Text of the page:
Friday, June 6, 2008

Wandering in the Big Gray Zone

A few days back, the New York Times posted an article on their website about "Recipe Deal Breakers" - the things that cooks might read in a recipe that would cause them to skip it. This got me thinking in general about the foods people will and won't eat, and about how that affects medieval cooking geeks like myself.

See, here's the crux of the matter: there's no point in my making 30 pounds of blood sausage to serve to 100 people at a feast if only 3 people are even going to try it. On the other hand, the tastes of the people are not uniform. Instead of a nice, clear line that I could walk right up to and threaten to cross from time to time, I find myself standing in the middle of a vast, gray plain that isn't steadily shaded, but instead is mottled with varying degrees of will and won't. So here's what I've noticed so far about the food preferences of the people.

In general, people like meat (e.g. beef, pork, chicken). There are some vegetarians, but they're enough used to living in an omnivore world that most of them will be very happy with the slightest accommodation. Offering sauces to go with the meats is good, but it's best to serve the sauce on the side since a substantial number of the carnivores want their meat plain.

Some meats are considered a little unusual or exotic, but are generally acceptable (e.g. duck, venison, quail, rabbit). These can be served, but the serving size can be notably smaller than for the "normal meats"

There are meats that are considered strange enough that if you put them on the table, people will look at you funny (e.g. squirrel, hedgehog). If you know someone who likes these then make a special dish just for them, but don't bother making huge quantities.

Then there are the parts of the animals that are (in the US) often thrown away (e.g. brains, entrails, organs, feet, snouts, ears, tongues, genitals). Getting 1% of the people to eat any of these is nearly impossible. Even the most commonly eaten organ meat, liver, would generally fare badly here (a pity too, 'cause I've got a nice recipe for chopped liver).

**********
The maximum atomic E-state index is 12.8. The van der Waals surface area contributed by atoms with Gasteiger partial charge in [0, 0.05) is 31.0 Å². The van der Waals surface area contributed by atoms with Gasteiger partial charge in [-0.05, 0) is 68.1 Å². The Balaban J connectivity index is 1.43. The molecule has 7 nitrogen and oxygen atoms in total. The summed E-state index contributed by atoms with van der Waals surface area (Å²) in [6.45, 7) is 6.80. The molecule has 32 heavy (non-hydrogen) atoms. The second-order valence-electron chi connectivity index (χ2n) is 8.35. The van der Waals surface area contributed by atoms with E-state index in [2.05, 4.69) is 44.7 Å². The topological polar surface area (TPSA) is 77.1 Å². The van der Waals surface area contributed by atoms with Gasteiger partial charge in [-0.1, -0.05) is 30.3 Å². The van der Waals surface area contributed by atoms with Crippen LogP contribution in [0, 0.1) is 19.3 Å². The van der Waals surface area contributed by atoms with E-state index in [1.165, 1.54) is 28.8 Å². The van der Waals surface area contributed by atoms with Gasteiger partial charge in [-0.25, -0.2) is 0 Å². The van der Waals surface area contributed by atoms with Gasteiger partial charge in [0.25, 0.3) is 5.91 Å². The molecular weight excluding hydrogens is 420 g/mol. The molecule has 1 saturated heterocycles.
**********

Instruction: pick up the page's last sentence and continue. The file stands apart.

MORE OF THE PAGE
Maybe it's different in other parts of the US, but here in the Midwest fish can be difficult. Something like salmon will go over OK, but just about anything else isn't worth it. The "weird" fish (e.g. eel) are even harder to get them to eat, and if you leave the head and tail on then you might as well forget it.

Frogs? No, not really. No.

What is it with trying to get Americans to eat vegetables? It seems that about half of the population is offended if anything green gets anywhere near their plate. They'll accept a salad as long as it has enough meat and cheese added to it. Starchy vegetables will be eaten if smothered in cheese (e.g. turnips) or glazed with honey (e.g. carrots), but offer them cooked spinach or beets and they'll act like you'd just insulted their mother.

I did have one surprise once on this. I'd made a turnip soup for one feast, scaling it back a little because I figured not everyone would like it, and we ran out. That was a rare exception though.

This is an odd one. People will generally eat fruit prepared in just about any way, but they rarely will ask for it. Stewed apples or pears, fruit sauces, baked fruit, all are good. Maybe they don't know what to do with fruit (other than eat it raw) and therefore they just don't think about it.

Other Foods
Mushrooms are iffy. Some people will devour them, others will run screaming.

The same goes for spicy or sour foods.

Eggs and egg-based dishes go over pretty well. You can even serve pies made from eggs and herbs or whatever - just don't call it quiche or a small number of men will suddenly decide not to eat it.

Starchy foods like bread or pasta are almost as widely accepted as the "normal" meats. The no-carb diet fad put a bit of a crimp in this, but it seems to have died down.

Meat jelly? I really don't think they'll eat much of it ... but I'm going to try anyway. Sometimes you've got to break the rules.

1 comment:

Unknown said...

Preach it to the choir.
Of course at pot-luck feasts you can push the envelope a lot.
Hence I have managed to sneak in liver (pate anyone), sweetbreads (I put the Italian name on it), tongue (MKCC) and testicles (lambs fries).